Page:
The main drawback of HES is that it underestimates actual household income and expenditure. The problem stems from under coverage both of the population (for example those in old-age care institutions are not captured) and of the actual total income and expenditure of those households that are surveyed. It is also likely that coverage varies across different types of households, potentially introducing bias into the age and cohort effects identified in this paper. Bascand, Cope and Ramsay (2006) provide detail on the coverage and other differences between HES and the national accounts Household Income and Outlay Account (HIOA) saving measure. Fesseau, Wolff, and Mattonetti (2013) show that these differences, between “micro” and “macro” income and consumption measures, are common across many countries. The HIOA saving measure is also not free of measurement problems, which has been reflected in substantial historical data revisions over recent years as outlined by Gorman, Scobie, and Paek (2013).

2.2  The sample and cohort construction

This paper uses the 15 annual March-year HES surveys from 1983/84 to 1997/98, the same data set used by Gibson and Scobie (2001)[2], as well as the four June-year HES surveys conducted in 2000/01, 2003/04, 2006/07 and 2009/10 (HES has been triennial since 2001). The individual HES surveys are referred to henceforth by the year in which they ended. The 19 HES surveys provide a total number of 61,985 household observations, with sample sizes for individual surveys mostly ranging between 2,000 and 4,000 observations.

The household, rather than the individual, is used as the unit of analysis, reflecting a view that many consumption and saving decisions are made on a household basis.[3] Characteristics of the household “head” define each household's age, gender, ethnicity and work status. This definition may not provide a good guide to the effects of these characteristics on the saving behaviour of a household if its members are highly heterogeneous. The household head is defined, in the first instance, as the household member with the highest gross income. If household members have equal highest gross incomes then the head is defined as the older member. If household members have both equal highest income and equal age (in years), which is sometimes the case particularly for retired couples, the head is assigned to the member with the lowest Statistics New Zealand HES person number. Alternative definitions of household head, such as the Statistics New Zealand's “reference person” (as in Gibson and Scobie, 2001), or the oldest household member, do not materially alter the results.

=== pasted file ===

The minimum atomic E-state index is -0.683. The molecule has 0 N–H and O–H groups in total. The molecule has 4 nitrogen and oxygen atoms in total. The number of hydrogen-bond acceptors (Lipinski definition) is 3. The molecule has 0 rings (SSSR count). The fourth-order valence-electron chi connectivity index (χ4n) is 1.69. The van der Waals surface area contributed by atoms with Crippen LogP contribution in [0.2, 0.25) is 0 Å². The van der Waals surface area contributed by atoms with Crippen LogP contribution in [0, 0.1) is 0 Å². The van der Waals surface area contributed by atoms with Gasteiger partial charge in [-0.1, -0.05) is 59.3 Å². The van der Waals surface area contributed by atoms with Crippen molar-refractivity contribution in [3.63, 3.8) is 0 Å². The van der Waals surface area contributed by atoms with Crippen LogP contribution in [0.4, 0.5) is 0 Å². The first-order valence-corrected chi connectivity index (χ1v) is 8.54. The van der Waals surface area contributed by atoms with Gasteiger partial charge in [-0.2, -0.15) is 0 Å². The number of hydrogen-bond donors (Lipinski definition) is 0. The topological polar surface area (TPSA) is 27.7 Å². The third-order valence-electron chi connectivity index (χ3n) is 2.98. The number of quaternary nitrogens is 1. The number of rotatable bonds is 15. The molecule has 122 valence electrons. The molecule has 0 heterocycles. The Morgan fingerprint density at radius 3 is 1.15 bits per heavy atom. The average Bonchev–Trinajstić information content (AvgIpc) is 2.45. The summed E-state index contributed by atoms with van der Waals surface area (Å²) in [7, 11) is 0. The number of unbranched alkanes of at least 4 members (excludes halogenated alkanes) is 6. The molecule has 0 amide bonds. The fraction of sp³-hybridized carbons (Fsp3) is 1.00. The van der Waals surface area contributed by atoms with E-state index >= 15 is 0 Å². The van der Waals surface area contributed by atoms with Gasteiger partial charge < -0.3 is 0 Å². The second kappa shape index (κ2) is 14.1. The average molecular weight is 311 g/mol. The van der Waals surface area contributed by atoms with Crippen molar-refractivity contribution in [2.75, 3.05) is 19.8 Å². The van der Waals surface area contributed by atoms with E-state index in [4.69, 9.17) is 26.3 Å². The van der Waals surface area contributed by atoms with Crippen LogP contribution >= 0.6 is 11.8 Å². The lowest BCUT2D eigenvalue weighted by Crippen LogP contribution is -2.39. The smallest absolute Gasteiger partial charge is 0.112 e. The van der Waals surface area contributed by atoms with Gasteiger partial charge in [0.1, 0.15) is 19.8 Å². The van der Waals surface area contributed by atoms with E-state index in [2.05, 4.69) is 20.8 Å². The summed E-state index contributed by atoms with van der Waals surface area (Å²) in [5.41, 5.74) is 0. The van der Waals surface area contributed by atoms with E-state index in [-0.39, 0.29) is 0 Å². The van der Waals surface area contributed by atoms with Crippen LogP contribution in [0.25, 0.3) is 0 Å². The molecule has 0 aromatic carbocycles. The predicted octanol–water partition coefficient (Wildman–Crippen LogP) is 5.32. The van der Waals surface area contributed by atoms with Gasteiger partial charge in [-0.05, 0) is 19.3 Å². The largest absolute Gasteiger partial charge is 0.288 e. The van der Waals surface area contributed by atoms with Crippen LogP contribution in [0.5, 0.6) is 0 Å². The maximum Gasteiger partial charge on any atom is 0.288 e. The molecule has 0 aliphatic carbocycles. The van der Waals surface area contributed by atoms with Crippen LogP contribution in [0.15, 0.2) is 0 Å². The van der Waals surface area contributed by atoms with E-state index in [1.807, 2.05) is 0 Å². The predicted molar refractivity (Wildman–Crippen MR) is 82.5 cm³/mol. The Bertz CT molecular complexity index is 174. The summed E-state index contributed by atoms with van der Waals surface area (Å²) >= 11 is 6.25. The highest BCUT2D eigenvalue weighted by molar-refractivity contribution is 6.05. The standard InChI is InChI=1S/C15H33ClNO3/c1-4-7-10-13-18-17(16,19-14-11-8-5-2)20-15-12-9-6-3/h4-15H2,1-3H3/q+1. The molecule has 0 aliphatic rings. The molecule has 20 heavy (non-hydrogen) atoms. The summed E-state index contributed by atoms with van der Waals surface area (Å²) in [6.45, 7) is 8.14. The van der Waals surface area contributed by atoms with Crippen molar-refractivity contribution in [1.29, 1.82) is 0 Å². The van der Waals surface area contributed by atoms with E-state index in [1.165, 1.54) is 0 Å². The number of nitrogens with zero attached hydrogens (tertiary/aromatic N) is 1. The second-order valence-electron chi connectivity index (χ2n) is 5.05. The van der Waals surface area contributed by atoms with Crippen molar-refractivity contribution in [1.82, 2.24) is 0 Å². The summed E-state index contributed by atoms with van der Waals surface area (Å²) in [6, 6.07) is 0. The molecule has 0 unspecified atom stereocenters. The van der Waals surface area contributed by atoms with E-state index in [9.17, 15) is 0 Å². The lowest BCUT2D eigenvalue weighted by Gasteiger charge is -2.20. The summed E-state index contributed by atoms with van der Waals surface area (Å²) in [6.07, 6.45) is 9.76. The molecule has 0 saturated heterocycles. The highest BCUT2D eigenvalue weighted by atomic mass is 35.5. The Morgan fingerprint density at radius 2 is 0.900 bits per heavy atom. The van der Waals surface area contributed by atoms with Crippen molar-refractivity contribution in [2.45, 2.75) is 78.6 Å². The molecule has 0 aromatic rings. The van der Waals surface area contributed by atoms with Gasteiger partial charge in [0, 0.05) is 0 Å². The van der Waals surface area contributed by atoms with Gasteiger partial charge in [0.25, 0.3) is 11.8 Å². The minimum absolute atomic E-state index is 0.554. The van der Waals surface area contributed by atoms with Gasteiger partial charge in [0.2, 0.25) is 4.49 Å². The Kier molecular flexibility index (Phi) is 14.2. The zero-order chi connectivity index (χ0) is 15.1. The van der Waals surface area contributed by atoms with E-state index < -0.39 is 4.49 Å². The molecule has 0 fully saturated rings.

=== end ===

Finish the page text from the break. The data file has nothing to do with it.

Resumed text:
Ideally, panel data, which comprise observations from the same sample over time, would be used for analysing households' saving behaviour over their lifetimes. In the absence of such data for New Zealand, “synthetic panel data” are constructed using the HES data by dividing the sample into cohorts determined by the birth year of the household head, following a method described by Deaton (1985). The average behaviour of these cohorts can be tracked over time and should be consistent with estimates from a sample of genuine panel data on individuals, provided the membership of the population (and each cohort within it) is fixed.